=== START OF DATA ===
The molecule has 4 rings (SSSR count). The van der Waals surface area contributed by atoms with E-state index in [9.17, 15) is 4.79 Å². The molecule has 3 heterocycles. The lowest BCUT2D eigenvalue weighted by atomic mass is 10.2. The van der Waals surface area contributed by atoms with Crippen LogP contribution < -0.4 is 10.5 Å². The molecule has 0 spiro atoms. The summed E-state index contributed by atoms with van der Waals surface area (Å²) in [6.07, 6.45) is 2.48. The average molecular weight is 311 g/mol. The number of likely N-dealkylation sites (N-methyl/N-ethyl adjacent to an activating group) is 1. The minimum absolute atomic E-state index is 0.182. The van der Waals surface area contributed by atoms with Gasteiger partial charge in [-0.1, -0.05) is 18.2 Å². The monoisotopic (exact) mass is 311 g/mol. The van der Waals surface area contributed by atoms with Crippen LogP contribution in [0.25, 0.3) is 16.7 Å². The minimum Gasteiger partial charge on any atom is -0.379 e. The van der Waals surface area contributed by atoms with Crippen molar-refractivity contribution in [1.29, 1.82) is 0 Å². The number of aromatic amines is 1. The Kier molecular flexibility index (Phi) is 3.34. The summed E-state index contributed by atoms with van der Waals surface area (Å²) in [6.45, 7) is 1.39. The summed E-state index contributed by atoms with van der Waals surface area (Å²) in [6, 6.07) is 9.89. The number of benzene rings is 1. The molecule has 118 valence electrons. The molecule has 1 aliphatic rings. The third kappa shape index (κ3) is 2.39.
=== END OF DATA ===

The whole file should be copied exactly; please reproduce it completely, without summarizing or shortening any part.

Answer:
The molecule has 4 rings (SSSR count). The van der Waals surface area contributed by atoms with E-state index in [9.17, 15) is 4.79 Å². The molecule has 3 heterocycles. The lowest BCUT2D eigenvalue weighted by atomic mass is 10.2. The van der Waals surface area contributed by atoms with Crippen LogP contribution < -0.4 is 10.5 Å². The molecule has 0 spiro atoms. The summed E-state index contributed by atoms with van der Waals surface area (Å²) in [6.07, 6.45) is 2.48. The average molecular weight is 311 g/mol. The number of likely N-dealkylation sites (N-methyl/N-ethyl adjacent to an activating group) is 1. The minimum absolute atomic E-state index is 0.182. The van der Waals surface area contributed by atoms with Gasteiger partial charge in [-0.1, -0.05) is 18.2 Å². The monoisotopic (exact) mass is 311 g/mol. The van der Waals surface area contributed by atoms with Crippen LogP contribution in [0.25, 0.3) is 16.7 Å². The minimum Gasteiger partial charge on any atom is -0.379 e. The van der Waals surface area contributed by atoms with Crippen molar-refractivity contribution in [1.29, 1.82) is 0 Å². The number of aromatic amines is 1. The Kier molecular flexibility index (Phi) is 3.34. The summed E-state index contributed by atoms with van der Waals surface area (Å²) in [6.45, 7) is 1.39. The summed E-state index contributed by atoms with van der Waals surface area (Å²) in [6, 6.07) is 9.89. The number of benzene rings is 1. The molecule has 118 valence electrons. The molecule has 1 aliphatic rings. The third kappa shape index (κ3) is 2.39.